Development of a Breath Analyzer for Asthma Screening
Recruitment status was Recruiting
Annually, asthma is responsible for 1 million emergency room visits, 400,000 hospitalizations, and 5000 deaths according to the NHLBI. In addition, 10 million missed school-days per year and 100 million days of restricted activity are attributed to this disease. While there is no known cause or cure for asthma, recent studies have shown that hospitalizations and emergency room visits can be reduced by as much as 78% and 73%, respectively, when the disease is properly managed. According to the EPA, the occurance of children with asthma more than doubled the rate of two decades ago; in 2001 the percentage of asthmatic children was 8.7% (6.3 million children).
Properly managing asthma is nontrivial and can often require an asthma specialist. The difficulty in diagnosing and managing asthma lies primarily in the lack of available clinical technologies capable of assessing airway inflammation, an early and persistent component of asthma. Accordingly, the National Institutes of Health (NIH) guidelines for the diagnosis and management of asthma strongly recommend long term anti-inflammatory therapies, such as oral or inhaled corticosteroids, to reverse airway inflammation in an effort to prevent irreversible airway damage, termed “airway remodeling”. The medical community has expressed the need for more objective and noninvasive measures of airway inflammation for diagnosing asthma and monitoring the effectiveness and compliance of anti-inflammatory therapies.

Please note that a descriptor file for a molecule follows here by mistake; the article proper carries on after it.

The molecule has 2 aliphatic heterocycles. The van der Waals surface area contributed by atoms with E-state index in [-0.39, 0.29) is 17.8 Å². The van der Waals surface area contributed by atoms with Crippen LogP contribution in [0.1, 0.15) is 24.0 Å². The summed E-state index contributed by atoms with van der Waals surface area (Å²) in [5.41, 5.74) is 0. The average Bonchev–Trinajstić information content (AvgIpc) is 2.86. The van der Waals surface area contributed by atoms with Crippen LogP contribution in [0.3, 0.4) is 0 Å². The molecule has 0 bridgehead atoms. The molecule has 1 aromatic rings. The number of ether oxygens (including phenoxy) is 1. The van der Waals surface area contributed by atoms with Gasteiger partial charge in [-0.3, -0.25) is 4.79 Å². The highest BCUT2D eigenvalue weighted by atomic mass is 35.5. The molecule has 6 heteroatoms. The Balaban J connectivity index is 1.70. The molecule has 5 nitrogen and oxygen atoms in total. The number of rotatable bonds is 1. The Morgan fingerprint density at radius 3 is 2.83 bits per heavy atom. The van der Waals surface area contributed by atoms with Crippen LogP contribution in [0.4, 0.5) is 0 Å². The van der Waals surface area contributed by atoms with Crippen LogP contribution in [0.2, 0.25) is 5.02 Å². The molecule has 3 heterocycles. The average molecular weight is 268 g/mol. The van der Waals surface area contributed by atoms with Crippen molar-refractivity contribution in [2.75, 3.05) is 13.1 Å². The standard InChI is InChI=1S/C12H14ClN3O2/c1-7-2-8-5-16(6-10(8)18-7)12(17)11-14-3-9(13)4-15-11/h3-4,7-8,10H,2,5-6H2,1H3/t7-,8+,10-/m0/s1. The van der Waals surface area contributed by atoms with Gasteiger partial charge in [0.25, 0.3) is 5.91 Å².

The clinical research plan is designed to evaluate airway inflammation associated with asthma. In this human subjects study, a non-invasive exhaled breath analysis sensor, called the Breathmeter, will be used to measure eNO concentrations in children and adults (ages 4-65) with a broad range of respiratory disorders as well as those with no known respiratory disorders. Breath donations will be simple and straightforward presenting little to no discomfort to volunteers.
|Study Design:||Observational Model: Defined Population
Primary Purpose: Screening
Time Perspective: Cross-Sectional
Time Perspective: Prospective
|Official Title:||Development of a Breath Analyzer for Asthma Screening|
|Study Start Date:||September 2004|
|Estimated Study Completion Date:||February 2007|
Please refer to this study by its ClinicalTrials.gov identifier: NCT00386737
|Contact: Tanya Reich, BS||(405) 307-8803 ext firstname.lastname@example.org|
|Contact: G. Carl Gibson, BBA||(405) 307-8803 ext email@example.com|
|United States, Oklahoma|
|Ekips Technologies, Inc.||Recruiting|
|Norman, Oklahoma, United States, 73069|
|Contact: Tanya Reich, BS 405-307-8803 ext 114 firstname.lastname@example.org|
|Contact: G. Carl Gibson, BBA (405) 307-8803 ext 110 email@example.com|
|Principal Investigator:||Khosrow Namjou, Ph.D.||Ekips Technologies, Inc.|